On July 5, the US Army announced it had completed a two-week demonstration of a new ground-based sensor system for its MQ-1C Gray Eagle unmanned aerial system (UAS) that will allow UAS operators to detect and avoid other aircraft. The Army is now ready to begin the certification process with the Federal Aviation Administration to allow the Grey Eagle—formerly known as the Warrior—to fly unfettered in domestic airspace. The Army expects to start flying the UASs in domestic airspace for training by March of 2014.
The $90 million Grey Eagle is a descendant of the Predator and manufactured by General Atomics. The aircraft is a medium-range multipurpose UAV that has seen duty in Afghanistan with the Army. In the demonstrations held at the Army’s Dugway Proving Grounds in Utah, the MQ-1C was tested with the Ground Based Sense and Avoid (GBSAA) system, a ground-based radar that monitors the UAV and the aircraft around it.
The GBSAA system will be deployed at five bases around the US where Gray Eagle squadrons will be home-based. Fort Hood, Texas will get the first installation, followed by Fort Riley, Kansas. Fort Stewart in Georgia, Fort Campbell in Kentucky, and Fort Bragg in North Carolina will get their GBSAA systems by 2015.
The Army’s announcement comes as the FAA faces a looming deadline to come up with a plan to integrate unmanned aerial vehicles into its regulations for domestic aircraft. Congress put a mandate into the FAA Modernization and Reform Act, signed in February, that requires the FAA to come up with rules for licensing UAVs to fly in the same airspace as human pilots and complete drones' "integration into the national airspace." Rules for certification of the first civilian UAVs, for use by law enforcement and emergency response agencies, were supposed to be in place by May, with the licenses for these "fast-tracked" drones to be issued starting in August.
Privacy advocates with the American Civil Liberties Union and other organizations have expressed concern about the operation of unmanned aerial systems by government agencies. The fear is that they could easily tread on individuals’ privacy by allowing persistent wide-scale surveillance. In part as a response to these concerns, and as part of an effort to give the FAA a helping hand in accelerating UAV licensing, members of the UAV industry published a voluntary "Code of Conduct" for drone operators and manufacturers on July 5. The Association for Unmanned Vehicle Systems International’s guidelines for "safe, non-intrusive operations" define who should fly UAS and under what circumstances—and include a promise to respect individuals’ privacy.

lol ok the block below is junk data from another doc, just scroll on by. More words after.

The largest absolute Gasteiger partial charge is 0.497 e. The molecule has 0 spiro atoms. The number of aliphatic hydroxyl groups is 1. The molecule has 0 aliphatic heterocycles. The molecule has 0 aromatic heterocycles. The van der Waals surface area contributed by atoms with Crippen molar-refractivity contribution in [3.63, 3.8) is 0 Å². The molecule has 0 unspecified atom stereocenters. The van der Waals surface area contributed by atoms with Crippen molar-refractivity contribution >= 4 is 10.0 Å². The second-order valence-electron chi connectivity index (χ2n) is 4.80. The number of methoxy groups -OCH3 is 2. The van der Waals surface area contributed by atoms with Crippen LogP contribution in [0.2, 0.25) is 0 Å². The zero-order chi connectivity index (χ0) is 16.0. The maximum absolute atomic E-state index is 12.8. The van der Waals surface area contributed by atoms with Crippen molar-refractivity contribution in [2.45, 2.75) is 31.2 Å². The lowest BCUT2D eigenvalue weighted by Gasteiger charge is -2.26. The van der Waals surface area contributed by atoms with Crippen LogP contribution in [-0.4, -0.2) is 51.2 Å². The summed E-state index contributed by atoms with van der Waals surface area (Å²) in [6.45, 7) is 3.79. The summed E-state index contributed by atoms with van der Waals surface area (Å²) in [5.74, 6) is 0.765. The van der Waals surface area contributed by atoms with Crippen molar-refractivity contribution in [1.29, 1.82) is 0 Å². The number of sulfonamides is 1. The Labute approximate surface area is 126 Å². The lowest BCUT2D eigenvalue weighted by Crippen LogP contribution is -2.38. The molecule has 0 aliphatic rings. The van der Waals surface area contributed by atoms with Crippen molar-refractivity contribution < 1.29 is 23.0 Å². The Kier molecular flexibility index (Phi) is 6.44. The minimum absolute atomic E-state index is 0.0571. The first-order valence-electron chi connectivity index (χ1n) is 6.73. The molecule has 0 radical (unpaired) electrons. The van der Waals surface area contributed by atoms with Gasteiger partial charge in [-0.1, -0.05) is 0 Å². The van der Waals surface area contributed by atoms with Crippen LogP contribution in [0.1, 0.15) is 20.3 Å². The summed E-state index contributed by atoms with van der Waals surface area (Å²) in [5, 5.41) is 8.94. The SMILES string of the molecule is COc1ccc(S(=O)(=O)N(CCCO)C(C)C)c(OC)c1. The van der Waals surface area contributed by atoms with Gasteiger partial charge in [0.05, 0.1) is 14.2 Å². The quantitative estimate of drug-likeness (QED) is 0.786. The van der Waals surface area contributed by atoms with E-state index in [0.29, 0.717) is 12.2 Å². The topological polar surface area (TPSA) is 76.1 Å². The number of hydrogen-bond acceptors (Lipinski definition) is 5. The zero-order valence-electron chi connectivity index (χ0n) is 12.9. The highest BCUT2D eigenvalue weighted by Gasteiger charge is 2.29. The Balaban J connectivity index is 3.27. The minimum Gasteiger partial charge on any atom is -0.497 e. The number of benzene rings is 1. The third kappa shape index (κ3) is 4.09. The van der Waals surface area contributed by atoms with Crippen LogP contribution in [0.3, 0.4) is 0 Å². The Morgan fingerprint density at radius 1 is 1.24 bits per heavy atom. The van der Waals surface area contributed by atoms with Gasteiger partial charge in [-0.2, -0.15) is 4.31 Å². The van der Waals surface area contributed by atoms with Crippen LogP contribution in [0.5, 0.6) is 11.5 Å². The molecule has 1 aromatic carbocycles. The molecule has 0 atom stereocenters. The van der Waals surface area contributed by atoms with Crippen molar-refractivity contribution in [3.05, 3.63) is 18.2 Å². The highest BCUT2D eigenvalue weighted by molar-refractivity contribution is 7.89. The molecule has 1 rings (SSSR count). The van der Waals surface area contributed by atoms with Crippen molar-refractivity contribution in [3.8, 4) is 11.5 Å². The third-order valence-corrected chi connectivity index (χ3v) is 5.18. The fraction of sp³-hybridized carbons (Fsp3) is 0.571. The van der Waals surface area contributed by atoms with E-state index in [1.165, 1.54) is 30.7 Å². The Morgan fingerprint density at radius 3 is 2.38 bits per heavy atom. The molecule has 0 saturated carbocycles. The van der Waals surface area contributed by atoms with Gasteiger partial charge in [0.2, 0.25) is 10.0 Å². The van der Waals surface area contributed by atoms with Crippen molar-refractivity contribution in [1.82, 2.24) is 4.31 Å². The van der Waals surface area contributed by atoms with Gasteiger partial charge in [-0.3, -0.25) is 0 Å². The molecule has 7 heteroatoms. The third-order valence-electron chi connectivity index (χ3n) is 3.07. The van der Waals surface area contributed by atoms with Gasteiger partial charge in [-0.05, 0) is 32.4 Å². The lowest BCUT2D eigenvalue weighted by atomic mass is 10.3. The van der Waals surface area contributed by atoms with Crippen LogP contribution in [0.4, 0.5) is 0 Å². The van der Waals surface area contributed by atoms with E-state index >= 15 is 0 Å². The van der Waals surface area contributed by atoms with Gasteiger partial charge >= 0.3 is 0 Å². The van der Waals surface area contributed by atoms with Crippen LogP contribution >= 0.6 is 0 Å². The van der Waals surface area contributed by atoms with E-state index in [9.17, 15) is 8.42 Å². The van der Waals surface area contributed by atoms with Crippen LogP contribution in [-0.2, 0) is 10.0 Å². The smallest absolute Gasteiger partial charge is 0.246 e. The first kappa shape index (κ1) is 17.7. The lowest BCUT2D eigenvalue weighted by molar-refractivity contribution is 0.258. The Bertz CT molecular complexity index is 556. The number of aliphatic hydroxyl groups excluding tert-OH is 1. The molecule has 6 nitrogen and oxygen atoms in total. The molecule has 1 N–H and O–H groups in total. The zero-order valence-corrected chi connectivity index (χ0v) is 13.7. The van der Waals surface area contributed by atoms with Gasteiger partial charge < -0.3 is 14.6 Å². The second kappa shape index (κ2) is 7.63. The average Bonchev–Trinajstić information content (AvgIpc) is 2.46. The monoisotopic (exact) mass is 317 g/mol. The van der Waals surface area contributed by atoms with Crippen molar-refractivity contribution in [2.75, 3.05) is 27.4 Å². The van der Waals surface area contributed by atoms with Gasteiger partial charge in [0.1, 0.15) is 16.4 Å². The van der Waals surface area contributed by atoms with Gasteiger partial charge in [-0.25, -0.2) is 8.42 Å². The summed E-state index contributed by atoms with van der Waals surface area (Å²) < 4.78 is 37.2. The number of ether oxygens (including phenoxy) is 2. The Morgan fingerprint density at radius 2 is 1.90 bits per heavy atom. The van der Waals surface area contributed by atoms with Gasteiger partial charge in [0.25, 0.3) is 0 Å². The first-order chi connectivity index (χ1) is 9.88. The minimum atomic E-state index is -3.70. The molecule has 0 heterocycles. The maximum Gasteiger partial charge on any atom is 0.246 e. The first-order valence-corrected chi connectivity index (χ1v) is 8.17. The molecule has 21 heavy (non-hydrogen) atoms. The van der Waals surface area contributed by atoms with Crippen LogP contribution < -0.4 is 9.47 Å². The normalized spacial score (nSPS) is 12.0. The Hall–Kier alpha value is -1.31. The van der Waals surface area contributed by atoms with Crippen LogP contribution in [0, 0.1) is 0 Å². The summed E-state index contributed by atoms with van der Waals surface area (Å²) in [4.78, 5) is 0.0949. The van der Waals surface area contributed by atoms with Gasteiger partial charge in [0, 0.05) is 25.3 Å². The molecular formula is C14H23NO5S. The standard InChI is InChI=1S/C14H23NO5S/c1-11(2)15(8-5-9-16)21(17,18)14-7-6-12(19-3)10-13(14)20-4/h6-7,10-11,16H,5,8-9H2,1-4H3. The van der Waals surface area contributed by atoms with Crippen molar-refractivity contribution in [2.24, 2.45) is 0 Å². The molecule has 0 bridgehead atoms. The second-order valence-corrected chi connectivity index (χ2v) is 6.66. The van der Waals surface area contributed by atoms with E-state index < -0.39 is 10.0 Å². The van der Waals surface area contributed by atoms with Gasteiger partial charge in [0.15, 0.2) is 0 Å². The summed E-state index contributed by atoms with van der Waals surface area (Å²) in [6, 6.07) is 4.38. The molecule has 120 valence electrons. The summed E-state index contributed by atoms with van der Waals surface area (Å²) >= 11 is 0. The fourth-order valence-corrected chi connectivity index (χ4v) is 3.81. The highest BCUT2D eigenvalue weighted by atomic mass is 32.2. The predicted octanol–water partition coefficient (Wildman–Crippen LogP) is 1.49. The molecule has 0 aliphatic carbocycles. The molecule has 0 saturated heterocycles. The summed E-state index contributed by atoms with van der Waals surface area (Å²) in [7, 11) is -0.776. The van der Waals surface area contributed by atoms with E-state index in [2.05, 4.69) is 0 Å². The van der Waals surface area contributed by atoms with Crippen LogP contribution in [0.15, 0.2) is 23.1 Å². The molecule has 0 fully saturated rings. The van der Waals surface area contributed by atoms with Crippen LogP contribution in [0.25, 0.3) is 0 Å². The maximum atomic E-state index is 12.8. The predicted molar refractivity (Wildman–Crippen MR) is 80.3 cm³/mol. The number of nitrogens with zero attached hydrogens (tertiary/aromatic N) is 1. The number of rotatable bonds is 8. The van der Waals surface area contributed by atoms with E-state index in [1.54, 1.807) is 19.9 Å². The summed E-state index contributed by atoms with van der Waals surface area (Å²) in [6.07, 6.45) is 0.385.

Divided into sections entitled "Safety," "Professionalism" and "Respect," the guidelines take the form of a pledge—"We will" being the first two words of each guideline. For example: "We will ensure UAS will be piloted by individuals who are properly trained and competent to operate the vehicle of its systems." Under the heading of "Respect," the Code of Conduct makes the following pledges:
- We will respect the rights of other users of the airspace.
- We will respect the privacy of individuals.
- We will respect the concerns of the public as they relate to unmanned aircraft operations.
- We will support improving public awareness and education on the operation of UAS.
The Code of Conduct also includes a list of factors that should be incorporated into the risk assessment before operating a UAS.
Editor's Pick: Promoted Reader Comment
The operators of these drones do not hold pilot's licenses.
Non-pilots should not be allowed to control or fly aircraft in US airspace. PERIOD.
The Army UAV "pilots" have fewer crashes particularly on landing then the Air Force pilots (trained as pilots of jet aircraft). I do not have the specific quote at hand but it was reported either here or in Wired. (The Army has more UAV pilots with more flying time than the Air Force. The Army program is also cheaper to run.)
The Army pilots typically let the UAV do its own take-off and landings. As a result, fewer crashes.
My own experience running Microsoft Flight Simulator tells me the same thing. You let the machine do the take-off and landing and you'll have fewer crashes.